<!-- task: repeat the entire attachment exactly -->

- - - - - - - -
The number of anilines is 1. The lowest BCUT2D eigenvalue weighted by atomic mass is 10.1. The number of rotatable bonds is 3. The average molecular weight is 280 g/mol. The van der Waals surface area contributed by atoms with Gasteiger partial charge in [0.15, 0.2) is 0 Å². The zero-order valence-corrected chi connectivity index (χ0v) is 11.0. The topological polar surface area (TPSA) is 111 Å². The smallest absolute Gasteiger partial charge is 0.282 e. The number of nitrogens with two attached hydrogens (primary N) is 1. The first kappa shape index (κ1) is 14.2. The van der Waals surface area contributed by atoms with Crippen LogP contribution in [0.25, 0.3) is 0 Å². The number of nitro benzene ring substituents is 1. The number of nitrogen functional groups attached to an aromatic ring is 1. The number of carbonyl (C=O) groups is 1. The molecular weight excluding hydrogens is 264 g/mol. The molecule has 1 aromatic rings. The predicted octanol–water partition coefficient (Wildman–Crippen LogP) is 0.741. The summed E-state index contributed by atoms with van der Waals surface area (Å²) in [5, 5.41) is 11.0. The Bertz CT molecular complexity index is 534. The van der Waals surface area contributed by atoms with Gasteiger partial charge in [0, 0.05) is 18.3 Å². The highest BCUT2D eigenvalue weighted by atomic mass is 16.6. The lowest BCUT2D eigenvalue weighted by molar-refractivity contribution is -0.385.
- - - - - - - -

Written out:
The number of anilines is 1. The lowest BCUT2D eigenvalue weighted by atomic mass is 10.1. The number of rotatable bonds is 3. The average molecular weight is 280 g/mol. The van der Waals surface area contributed by atoms with Gasteiger partial charge in [0.15, 0.2) is 0 Å². The zero-order valence-corrected chi connectivity index (χ0v) is 11.0. The topological polar surface area (TPSA) is 111 Å². The smallest absolute Gasteiger partial charge is 0.282 e. The number of nitrogens with two attached hydrogens (primary N) is 1. The first kappa shape index (κ1) is 14.2. The van der Waals surface area contributed by atoms with Crippen LogP contribution in [0.25, 0.3) is 0 Å². The number of nitro benzene ring substituents is 1. The number of nitrogen functional groups attached to an aromatic ring is 1. The number of carbonyl (C=O) groups is 1. The molecular weight excluding hydrogens is 264 g/mol. The molecule has 1 aromatic rings. The predicted octanol–water partition coefficient (Wildman–Crippen LogP) is 0.741. The summed E-state index contributed by atoms with van der Waals surface area (Å²) in [5, 5.41) is 11.0. The Bertz CT molecular complexity index is 534. The van der Waals surface area contributed by atoms with Gasteiger partial charge in [0, 0.05) is 18.3 Å². The highest BCUT2D eigenvalue weighted by atomic mass is 16.6. The lowest BCUT2D eigenvalue weighted by molar-refractivity contribution is -0.385.